One particularly unique ‘train b&b’ is Hapuku Carriages, in the small coastal town of KaikĹŤura. Planted opposite a black sand beach on one side and colossal snowy mountains on the other is a restored carriage built in 1921. It was previously used as a guard’s van, then shearers quarters for workers. In 2007 it was removed from the farm and is now sitting on Mike and Susie-Lee’s little slice of paradise.

Mike is a collector of quirky and unusual things, and Susie-Lee is a painter, often seen wielding pastels and charcoals in her studio in the evenings. Together, they restored and decorated the carriage, instilling the romance of the train travel era with art and cosy rugs. There’s even an outdoor bathtub for guests to enjoy a long soak while admiring the KaikĹŤura mountains.

hapuku carriages

While the train carriage is unique and a major draw for railfans, the Pohutukawa Cottage next door should not be overlooked. It’s renovated using as many recycled materials as Mike, and Susie-Lee could get their hands on, including special touches from The Art Deco Mayfair theatre in KaikĹŤura and materials from The Adelphi Hotel built in 1918. The kitchen is custom-made from recycled cross arms off power polls and other native timbers. In the open-plan living and dining room, pops of colour from vintage leather chairs and seats scream retro and rustic charm. Although, the modern conveniences make it a comfortable place to base yourself, with the main town in KaikĹŤura an easy seven-minute drive away. The cottage also has an outdoor tub and a deck, perfect for relaxing with a cheese board and wine, watching the sun dip behind the mountains.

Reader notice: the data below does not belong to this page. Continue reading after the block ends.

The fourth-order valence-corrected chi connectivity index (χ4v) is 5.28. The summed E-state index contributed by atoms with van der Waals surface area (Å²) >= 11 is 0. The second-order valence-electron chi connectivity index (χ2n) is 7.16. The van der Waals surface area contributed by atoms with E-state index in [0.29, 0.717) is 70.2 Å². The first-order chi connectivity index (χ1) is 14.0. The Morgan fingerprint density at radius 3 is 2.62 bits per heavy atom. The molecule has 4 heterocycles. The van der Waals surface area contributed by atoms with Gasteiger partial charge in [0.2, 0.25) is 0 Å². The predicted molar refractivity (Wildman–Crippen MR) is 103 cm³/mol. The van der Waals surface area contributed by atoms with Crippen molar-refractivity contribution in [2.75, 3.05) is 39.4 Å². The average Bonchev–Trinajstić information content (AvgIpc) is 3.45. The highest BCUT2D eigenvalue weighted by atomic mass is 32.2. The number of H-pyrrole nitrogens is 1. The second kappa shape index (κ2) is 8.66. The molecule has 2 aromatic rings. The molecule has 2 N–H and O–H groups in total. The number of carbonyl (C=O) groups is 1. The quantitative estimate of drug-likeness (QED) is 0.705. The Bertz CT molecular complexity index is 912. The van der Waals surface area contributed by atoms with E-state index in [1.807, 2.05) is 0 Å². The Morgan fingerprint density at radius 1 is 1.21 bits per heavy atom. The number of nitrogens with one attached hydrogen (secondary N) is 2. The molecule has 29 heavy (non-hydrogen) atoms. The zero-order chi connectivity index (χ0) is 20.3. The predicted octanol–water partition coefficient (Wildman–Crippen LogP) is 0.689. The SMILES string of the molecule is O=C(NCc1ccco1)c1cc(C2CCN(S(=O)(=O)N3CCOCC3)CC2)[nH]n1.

Upon arrival, Susie-Lee welcomes guests with a glass jar of homemade granola, a stocked fridge for all your breakfast needs, and a friendly smile. There might also be wine in the fridge and a cheeky chocolate or two on the table. You feel right at home from the moment you’re handed the keys. After you’ve settled in, wander down the driveway to the beach, which is a two-minute walk from the carriage and cottage. The seemingly never-ending black sand beach is deserted most days. Enjoy the spectacular views of turquoise blue waters stretching over deep, dark black sand, leading to a backdrop of dramatic snow-tipped mountains. It’s beyond wondrous and one of the only places on the South Island where you can see the mountains meet the sea.

Venture into town to sample local delicacies. We also suggest stopping at Bernie’s Diner for a quirky experience. There’s a Cadillac museum in the basement. KaikĹŤura is known for its marine encounters, including large pods of dolphins, sperm whales, and countless native fur seals. They’re everywhere, basking on rocks and beaches.

Book your stay here.